— 30-year-old loses both legs after being run over by an oncoming train as he laid unconscious on tracks for almost 11 minutes after falling onto tracks and striking his head; lawsuit alleges that train operator should have seen him —
LOS ANGELES – Los Angeles-based trial firms McNicholas & McNicholas, LLP and Vega & Rivera, LLP have filed a lawsuit against Los Angeles County Metropolitan Transportation Authority and John Delao, a train operator, on behalf of 30-year-old Patrick Chammas, who was struck by an oncoming train and suffered catastrophic injuries requiring the amputation of both his legs. The lawsuit alleges that Chammas fell onto the tracks of the Metro Gold Line Soto Station and struck his head, rendering him unconscious and his body visibly sprawled across the tracks for nearly 11 minutes, when he was hit by an oncoming train.
“LA Metro has a duty to protect its patrons, passengers and the public at large,” said Matthew McNicholas, Partner at McNicholas & McNicholas, LLP. “It is unacceptable that a passenger fell onto the tracks and laid there unconscious for almost 11 minutes, and none of the station’s employees were aware or took any action to help the passenger or prevent him from then being hit by an oncoming train. This entirely avoidable and horrific incident was a direct result of LA Metro’s gross negligence.”
As a result of the collision, Chammas suffered severe permanent and debilitating injuries, including but not limited to a traumatic brain injury; a brain bleed; traumatic injuries to his legs, which required amputations to both legs; and multiple abrasions to his back.
The lawsuit alleges the following:
- On May 26, 2018, Patrick Chammas was at the Metro Gold Line Soto Station, an underground station located at 2330 East 1st Street, Los Angeles, California.
- Chammas fell off the northern platform and onto the westbound train tracks, and struck his head when he hit the ground, rendering him unconscious. He remained unconscious, laying perpendicular to the tracks for nearly 11 minutes, when he was struck by an oncoming train operated by John Delao.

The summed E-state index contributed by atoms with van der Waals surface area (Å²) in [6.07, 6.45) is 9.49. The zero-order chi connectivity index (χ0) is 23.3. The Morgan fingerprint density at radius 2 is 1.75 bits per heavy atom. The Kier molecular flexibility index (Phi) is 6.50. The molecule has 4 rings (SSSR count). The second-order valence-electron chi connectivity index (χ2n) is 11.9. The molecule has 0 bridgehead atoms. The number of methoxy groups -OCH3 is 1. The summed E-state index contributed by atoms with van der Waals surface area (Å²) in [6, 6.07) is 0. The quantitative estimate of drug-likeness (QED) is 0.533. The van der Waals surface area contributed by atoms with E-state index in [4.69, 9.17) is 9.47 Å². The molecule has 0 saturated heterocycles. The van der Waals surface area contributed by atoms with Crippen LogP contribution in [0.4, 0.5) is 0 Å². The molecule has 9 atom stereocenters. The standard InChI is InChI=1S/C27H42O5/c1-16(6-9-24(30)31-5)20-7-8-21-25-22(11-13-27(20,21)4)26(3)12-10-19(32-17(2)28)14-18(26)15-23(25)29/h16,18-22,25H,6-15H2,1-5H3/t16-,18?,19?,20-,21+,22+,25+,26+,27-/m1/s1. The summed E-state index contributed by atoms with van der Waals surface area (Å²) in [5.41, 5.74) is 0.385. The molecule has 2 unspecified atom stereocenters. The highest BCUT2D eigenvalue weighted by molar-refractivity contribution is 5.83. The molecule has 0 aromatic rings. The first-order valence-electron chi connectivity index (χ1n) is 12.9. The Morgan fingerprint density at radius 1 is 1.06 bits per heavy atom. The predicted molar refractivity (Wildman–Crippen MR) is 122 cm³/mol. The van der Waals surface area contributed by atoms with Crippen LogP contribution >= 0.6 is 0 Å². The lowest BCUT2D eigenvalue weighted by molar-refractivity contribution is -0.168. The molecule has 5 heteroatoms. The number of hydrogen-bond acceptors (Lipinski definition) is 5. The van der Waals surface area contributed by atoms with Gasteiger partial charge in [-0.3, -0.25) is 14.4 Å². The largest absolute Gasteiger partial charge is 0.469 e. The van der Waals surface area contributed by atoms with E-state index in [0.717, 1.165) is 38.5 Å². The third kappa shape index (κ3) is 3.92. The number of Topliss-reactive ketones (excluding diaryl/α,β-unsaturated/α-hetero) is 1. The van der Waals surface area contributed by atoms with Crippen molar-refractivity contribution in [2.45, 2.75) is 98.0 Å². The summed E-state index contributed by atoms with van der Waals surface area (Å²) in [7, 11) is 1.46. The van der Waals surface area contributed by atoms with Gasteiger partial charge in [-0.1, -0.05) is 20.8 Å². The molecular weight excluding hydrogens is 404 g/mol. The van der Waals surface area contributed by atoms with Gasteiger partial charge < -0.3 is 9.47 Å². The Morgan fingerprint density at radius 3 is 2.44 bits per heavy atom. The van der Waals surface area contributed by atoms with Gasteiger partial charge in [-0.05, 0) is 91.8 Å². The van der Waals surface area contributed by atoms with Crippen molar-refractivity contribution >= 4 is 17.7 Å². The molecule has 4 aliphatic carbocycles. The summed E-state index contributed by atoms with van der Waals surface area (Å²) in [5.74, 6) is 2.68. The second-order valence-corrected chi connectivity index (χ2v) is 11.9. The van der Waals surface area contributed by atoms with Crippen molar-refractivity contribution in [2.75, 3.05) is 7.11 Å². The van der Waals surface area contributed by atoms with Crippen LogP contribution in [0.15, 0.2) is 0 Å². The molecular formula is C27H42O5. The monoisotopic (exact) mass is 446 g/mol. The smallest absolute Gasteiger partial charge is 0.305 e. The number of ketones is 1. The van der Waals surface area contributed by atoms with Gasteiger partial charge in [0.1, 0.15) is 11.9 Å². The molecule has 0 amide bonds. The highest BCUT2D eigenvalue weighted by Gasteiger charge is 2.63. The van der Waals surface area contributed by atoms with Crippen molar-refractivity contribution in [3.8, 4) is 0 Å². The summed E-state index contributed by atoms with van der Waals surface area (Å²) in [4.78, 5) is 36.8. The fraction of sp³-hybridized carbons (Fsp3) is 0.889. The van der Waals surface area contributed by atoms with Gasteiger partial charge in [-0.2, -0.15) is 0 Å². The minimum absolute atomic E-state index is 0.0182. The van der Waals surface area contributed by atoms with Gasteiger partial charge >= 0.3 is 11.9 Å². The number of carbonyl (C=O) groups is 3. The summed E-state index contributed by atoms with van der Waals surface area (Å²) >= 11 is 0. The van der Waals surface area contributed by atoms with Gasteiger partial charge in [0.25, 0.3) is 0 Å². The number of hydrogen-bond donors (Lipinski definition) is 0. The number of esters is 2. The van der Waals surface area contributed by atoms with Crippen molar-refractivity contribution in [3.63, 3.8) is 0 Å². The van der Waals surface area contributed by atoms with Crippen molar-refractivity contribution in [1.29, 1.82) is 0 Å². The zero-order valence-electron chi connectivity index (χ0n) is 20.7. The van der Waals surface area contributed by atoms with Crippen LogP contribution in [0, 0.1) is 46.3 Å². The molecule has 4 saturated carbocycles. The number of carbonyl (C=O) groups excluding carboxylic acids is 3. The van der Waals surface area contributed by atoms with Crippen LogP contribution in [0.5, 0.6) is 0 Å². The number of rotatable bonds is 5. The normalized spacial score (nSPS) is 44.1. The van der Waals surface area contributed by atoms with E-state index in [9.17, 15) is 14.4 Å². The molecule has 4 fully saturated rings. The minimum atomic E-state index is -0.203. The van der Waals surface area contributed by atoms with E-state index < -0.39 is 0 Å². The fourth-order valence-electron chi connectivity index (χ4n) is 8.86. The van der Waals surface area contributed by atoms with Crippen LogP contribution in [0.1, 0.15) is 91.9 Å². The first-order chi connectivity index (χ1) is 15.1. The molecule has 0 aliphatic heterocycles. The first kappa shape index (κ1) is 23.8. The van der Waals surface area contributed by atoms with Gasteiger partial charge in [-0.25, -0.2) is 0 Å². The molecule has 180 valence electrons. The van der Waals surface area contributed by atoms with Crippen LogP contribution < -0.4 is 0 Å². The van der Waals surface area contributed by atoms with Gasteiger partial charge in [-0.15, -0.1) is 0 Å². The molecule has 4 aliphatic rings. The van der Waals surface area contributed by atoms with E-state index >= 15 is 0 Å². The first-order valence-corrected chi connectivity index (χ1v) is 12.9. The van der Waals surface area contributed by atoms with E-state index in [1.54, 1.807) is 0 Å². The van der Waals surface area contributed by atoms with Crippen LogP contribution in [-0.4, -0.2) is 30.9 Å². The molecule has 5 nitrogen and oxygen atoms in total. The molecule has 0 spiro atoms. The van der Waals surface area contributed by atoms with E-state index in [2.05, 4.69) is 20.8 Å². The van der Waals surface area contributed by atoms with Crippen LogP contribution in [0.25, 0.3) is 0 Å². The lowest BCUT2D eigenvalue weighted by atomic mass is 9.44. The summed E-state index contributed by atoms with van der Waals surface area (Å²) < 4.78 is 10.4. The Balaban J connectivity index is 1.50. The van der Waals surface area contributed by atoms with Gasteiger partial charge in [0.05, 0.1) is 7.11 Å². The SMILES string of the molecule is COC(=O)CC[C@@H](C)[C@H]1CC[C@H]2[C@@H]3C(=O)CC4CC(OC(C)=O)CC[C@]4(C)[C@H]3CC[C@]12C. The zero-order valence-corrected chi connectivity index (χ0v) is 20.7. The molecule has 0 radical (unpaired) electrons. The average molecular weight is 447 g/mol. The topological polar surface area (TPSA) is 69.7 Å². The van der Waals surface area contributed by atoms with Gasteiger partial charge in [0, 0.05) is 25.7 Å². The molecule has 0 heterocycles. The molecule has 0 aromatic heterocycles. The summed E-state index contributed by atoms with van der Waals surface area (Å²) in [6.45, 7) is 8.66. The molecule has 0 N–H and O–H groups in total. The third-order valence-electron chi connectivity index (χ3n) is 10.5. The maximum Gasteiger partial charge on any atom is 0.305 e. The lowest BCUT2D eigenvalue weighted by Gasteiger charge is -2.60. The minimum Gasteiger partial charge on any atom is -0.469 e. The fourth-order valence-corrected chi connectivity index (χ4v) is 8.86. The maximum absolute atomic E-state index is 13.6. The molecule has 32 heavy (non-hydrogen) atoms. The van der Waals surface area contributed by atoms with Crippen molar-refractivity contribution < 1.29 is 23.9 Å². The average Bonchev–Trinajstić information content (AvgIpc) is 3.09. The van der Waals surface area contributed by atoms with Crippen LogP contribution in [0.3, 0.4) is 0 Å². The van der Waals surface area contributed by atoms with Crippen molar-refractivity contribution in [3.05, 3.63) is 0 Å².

- The rail tracks the train was traveling on were straight for a significant distance leading up to where Chammas was unconscious, allowing enough time for Delao to see Chammas, or at least notice that something was on the tracks, and be able to stop the train prior to impact, or at least slow it down to have a much more minor impact.
- LA Metro and its employees at the Soto Station failed to ensure that the station’s platform was safely designed to avoid passengers inadvertently falling off the platform and onto the tracks.
- LA Metro and its employees at the Soto Station failed to ensure that there was adequate lighting to see hazards on the tracks.
- LA Metro and its employees at the Soto Station failed to ensure that there was a system in place to identify and warn rail cars of a hazard or human incursion onto the tracks.
- Delao failed to keep a proper lookout for persons, vehicles or obstacles on the tracks; failed to control the speed and movement of the metro rail car he was operating; and failed to take any action to stop or slow down the moving rail car prior to colliding and running over Chammas.
McNicholas & McNicholas, a Los Angeles-based plaintiff’s trial law firm, represents clients in the areas of catastrophic personal injury, employment law, class actions, sexual abuse and other consumer-oriented matters such as civil rights, aviation disasters and product liability. Founded by a family of attorneys spanning three generations, McNicholas & McNicholas has been trying cases to jury verdict on behalf of their clients for more than five decades.
McNicholas & McNicholas, LLP
10866 Wilshire Blvd.
Los Angeles, CA 90024
For more than three decades, McNicholas & McNicholas, LLP has built a reputation as one of California’s leading law firms. Founded by a family of attorneys spanning three generations, John McNicholas and sons, Patrick and Matthew, have tried hundreds of cases to jury verdict on behalf of clients. Learn More about McNicholas & McNicholas